Drywall Disposal

Can I bury drywall in the yard or is it too toxic.
Thanks
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snipped-for-privacy@wi.rr.com says...

alkalinity to that area over time. May or may not beneficial to area plants.
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Mark

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Mark writes:

It typically contains a lot of glass fibers which are not something I'd want in my yard.
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Mark wrote:

If your soil is acidic, nothing much will happen, if you soil is alkaline and clay, the gypsum will help break it down to become more porous.
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It's Gypsum!! Gypsum is sold as a soil additive. It tends to break up clay.
I'd bury it but distribute it so it's not too concentrated.

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This is an excellent additive for acidic clay soil, in the vegetable garden, or lawns.
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says...

Why not just take it to the dump?
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include nasty stuff in the paint, spackle, adhesive, etc, sticking to it. Unless you already have a hole, probably more work to dig one than to just take it to the dump. Do <not> put stuff like that in the backfill against foundation- when the paper rots, and it collapses into the inevitable air pockets, it can mess up drainage and/or create a spot for water to collect against the foundation. (Paranoid, I know, but my old man reamed me many a time as a kid for leaving anything other than masonry scrap in the backfill hole.)
aem sends....
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Neither the paper nor the gypsum is toxic. Gypsum is used as a soil amendment to improve clay type soils, so if you have a clay, then drywall addition will improve the soil. Gypsum won't do much for granitic soils.
Sanbar wrote:

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I have a good spot to bury it and not much of a vehicle to transport it. I live in Wisconsin so I don't know what the soil type is. Thanks for all the replies.

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snipped-for-privacy@wi.rr.com says...

wouldn't be any benefit to adding to the soil, but as long as you cover it with at least 6" of topsoil, it won't do any harm, either.

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How quickly will it decompose?
says...

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Made from gypsum, it will take about 1,000,000 years to decompose. Ed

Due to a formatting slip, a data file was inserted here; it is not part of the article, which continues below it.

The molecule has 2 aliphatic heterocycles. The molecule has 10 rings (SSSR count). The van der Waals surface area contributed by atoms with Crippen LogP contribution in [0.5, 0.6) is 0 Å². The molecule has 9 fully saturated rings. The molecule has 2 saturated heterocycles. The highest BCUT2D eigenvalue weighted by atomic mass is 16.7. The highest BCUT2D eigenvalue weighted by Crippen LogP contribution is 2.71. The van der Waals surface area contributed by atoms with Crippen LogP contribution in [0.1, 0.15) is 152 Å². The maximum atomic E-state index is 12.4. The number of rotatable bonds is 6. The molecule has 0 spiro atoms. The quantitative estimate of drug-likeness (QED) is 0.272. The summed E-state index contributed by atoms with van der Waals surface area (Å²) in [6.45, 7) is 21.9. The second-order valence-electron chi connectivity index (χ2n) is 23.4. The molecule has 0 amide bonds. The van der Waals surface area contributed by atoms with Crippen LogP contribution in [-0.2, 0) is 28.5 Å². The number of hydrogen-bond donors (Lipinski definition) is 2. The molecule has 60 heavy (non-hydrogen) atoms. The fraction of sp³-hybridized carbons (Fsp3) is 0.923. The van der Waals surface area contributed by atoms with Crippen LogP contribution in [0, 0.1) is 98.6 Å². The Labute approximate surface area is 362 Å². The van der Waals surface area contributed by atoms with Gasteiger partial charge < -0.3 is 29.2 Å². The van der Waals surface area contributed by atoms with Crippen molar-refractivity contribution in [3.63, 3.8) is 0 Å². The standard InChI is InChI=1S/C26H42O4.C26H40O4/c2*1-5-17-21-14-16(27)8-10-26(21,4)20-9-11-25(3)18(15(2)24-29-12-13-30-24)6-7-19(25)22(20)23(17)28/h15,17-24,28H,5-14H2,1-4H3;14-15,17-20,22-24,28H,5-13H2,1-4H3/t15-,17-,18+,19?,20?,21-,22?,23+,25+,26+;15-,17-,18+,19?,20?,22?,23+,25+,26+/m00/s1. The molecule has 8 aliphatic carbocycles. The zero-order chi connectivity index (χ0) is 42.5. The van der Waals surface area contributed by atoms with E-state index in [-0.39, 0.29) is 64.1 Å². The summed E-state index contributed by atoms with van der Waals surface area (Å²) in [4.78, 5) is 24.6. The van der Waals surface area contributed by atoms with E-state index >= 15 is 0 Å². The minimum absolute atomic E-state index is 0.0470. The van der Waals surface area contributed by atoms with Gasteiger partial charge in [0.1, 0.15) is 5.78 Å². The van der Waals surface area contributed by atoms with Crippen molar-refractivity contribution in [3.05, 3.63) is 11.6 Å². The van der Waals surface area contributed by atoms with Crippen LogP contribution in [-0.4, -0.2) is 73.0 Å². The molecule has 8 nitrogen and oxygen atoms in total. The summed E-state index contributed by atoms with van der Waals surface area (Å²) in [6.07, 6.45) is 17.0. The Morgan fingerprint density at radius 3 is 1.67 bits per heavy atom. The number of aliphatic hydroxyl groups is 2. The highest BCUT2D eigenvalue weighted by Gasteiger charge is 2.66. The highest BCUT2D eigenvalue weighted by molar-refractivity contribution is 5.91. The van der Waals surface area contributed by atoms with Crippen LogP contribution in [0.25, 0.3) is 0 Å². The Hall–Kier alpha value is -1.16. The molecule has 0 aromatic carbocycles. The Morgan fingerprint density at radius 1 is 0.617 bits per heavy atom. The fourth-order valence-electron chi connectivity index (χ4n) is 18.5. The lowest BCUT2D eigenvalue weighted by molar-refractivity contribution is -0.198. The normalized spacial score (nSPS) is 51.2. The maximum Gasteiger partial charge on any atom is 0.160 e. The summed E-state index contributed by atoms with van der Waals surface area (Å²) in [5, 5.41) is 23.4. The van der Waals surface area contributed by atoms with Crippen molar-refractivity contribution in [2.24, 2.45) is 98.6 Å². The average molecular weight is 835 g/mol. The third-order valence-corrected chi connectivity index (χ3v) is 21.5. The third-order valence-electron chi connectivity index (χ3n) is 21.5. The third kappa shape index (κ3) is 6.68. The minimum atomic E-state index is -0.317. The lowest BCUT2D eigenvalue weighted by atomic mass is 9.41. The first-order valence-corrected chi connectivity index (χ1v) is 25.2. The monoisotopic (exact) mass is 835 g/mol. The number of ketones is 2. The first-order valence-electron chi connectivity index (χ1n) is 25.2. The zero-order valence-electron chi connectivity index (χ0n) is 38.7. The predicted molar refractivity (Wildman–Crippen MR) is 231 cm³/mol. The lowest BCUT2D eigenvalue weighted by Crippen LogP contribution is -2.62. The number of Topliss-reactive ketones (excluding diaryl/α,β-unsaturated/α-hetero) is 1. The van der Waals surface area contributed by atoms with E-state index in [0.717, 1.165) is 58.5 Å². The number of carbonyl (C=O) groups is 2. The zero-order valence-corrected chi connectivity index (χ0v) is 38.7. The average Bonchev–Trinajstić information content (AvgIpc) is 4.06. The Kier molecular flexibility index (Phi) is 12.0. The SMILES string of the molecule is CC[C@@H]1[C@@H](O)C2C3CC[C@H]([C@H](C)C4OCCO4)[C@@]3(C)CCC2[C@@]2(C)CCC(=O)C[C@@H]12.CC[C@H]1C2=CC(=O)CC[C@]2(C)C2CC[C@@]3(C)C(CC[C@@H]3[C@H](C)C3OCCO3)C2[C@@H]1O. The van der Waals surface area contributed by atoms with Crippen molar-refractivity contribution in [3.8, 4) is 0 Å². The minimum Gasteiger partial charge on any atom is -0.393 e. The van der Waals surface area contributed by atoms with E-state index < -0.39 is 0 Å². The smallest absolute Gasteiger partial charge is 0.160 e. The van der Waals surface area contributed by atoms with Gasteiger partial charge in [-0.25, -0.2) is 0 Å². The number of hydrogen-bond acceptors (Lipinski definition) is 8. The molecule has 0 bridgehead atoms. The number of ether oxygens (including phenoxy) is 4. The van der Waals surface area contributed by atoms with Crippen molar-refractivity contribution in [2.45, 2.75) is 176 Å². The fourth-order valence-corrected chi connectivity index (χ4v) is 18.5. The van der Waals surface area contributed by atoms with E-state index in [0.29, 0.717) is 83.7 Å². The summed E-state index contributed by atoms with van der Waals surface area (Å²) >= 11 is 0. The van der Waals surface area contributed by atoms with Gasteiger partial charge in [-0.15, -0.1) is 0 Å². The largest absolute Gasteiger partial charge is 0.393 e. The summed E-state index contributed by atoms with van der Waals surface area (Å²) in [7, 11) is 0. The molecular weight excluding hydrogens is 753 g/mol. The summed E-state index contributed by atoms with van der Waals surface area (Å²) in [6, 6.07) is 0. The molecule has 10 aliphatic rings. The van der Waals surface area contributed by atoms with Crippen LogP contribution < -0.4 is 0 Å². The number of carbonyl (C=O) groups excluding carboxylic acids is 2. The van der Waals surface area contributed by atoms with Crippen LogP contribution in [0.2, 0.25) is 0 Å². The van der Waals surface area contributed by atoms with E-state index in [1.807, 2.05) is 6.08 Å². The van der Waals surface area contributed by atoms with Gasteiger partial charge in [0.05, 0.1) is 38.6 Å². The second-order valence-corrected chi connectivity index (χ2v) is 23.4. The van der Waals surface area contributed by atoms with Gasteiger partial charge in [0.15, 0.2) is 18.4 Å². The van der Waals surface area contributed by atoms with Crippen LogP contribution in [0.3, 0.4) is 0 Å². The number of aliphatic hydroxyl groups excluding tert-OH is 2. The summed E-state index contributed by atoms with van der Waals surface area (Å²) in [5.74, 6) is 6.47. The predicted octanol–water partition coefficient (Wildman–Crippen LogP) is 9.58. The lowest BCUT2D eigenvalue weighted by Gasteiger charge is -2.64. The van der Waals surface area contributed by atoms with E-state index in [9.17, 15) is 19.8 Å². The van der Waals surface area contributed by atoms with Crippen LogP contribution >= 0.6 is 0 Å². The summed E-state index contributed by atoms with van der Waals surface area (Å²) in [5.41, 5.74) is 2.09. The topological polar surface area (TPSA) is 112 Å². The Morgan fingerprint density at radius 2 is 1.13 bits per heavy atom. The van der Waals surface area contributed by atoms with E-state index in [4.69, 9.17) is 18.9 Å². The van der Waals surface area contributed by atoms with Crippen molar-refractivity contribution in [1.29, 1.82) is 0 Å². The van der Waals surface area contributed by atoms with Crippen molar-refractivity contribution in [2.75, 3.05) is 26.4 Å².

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snipped-for-privacy@wi.rr.com says...

Once it gets soaked, it will (if the dirt shifts) fall apart into a mass. Over time, it will leach into the soil. The exact amount of time to disappear completely is highly variable, depending on moisture, movement (frost heaving), starting mass, etc.
You do need to be thinking in terms of many years, though. But it doesn't make solid enough fill that I'd build on it.
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says...

My experience. I broke it up into small pieces (6-12"), threw it on the garden and rototilled it. Still turned chunks two years later. The problem was more the paper cover than the gypsum.
Harry K
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buy a chopper and chop it up
says... | > > > I have a good spot to bury it and not much of a vehicle to transport it. | > I | > > > live in Wisconsin so I don't know what the soil type is. Thanks for all | > the | > > > replies. | > > > | > > Most of WI is already quite alkaline (limestone), so there | > > wouldn't be any benefit to adding to the soil, but as long | > > as you cover it with at least 6" of topsoil, it won't do any | > > harm, either. | > > > > | > > > > Sanbar wrote: | > > > > > | > > > > > Can I bury drywall in the yard or is it too toxic. | > > > > > | > > > > > Thanks | > > > | > > > | > > > | > > | > > -- | > > Mark | > > | > > The truth as I perceive it to be. | > > Your perception may be different. | > > | > > Triple Z is spam control. | | My experience. I broke it up into small pieces (6-12"), threw it on | the garden and rototilled it. Still turned chunks two years later. | The problem was more the paper cover than the gypsum. | | Harry K
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NEVER FORGET!!! http://www.cnn.com/interactive/us/0109/missing/files/toyen.amy.html
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